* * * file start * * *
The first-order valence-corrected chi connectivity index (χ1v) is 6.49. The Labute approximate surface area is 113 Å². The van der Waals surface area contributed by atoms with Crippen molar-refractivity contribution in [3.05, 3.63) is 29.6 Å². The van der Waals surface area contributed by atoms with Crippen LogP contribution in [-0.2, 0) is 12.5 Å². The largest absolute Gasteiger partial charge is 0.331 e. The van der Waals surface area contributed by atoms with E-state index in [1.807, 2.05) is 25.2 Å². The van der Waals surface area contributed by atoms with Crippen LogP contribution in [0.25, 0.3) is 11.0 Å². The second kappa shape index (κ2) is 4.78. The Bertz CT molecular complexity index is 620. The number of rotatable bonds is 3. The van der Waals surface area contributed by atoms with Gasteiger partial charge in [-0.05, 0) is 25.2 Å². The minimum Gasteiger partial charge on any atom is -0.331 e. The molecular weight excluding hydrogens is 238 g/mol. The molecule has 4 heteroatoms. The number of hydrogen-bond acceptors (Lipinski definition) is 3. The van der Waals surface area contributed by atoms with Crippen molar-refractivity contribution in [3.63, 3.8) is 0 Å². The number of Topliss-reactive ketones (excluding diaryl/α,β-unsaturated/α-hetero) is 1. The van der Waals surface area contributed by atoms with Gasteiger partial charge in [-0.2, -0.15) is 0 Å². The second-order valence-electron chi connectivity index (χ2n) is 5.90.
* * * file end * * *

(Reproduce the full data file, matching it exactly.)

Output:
The first-order valence-corrected chi connectivity index (χ1v) is 6.49. The Labute approximate surface area is 113 Å². The van der Waals surface area contributed by atoms with Crippen molar-refractivity contribution in [3.05, 3.63) is 29.6 Å². The van der Waals surface area contributed by atoms with Crippen LogP contribution in [-0.2, 0) is 12.5 Å². The largest absolute Gasteiger partial charge is 0.331 e. The van der Waals surface area contributed by atoms with E-state index in [1.807, 2.05) is 25.2 Å². The van der Waals surface area contributed by atoms with Crippen LogP contribution in [0.25, 0.3) is 11.0 Å². The second kappa shape index (κ2) is 4.78. The Bertz CT molecular complexity index is 620. The number of rotatable bonds is 3. The van der Waals surface area contributed by atoms with Gasteiger partial charge in [-0.05, 0) is 25.2 Å². The minimum Gasteiger partial charge on any atom is -0.331 e. The molecular weight excluding hydrogens is 238 g/mol. The molecule has 4 heteroatoms. The number of hydrogen-bond acceptors (Lipinski definition) is 3. The van der Waals surface area contributed by atoms with Crippen molar-refractivity contribution in [3.63, 3.8) is 0 Å². The number of Topliss-reactive ketones (excluding diaryl/α,β-unsaturated/α-hetero) is 1. The van der Waals surface area contributed by atoms with Gasteiger partial charge in [-0.2, -0.15) is 0 Å². The second-order valence-electron chi connectivity index (χ2n) is 5.90.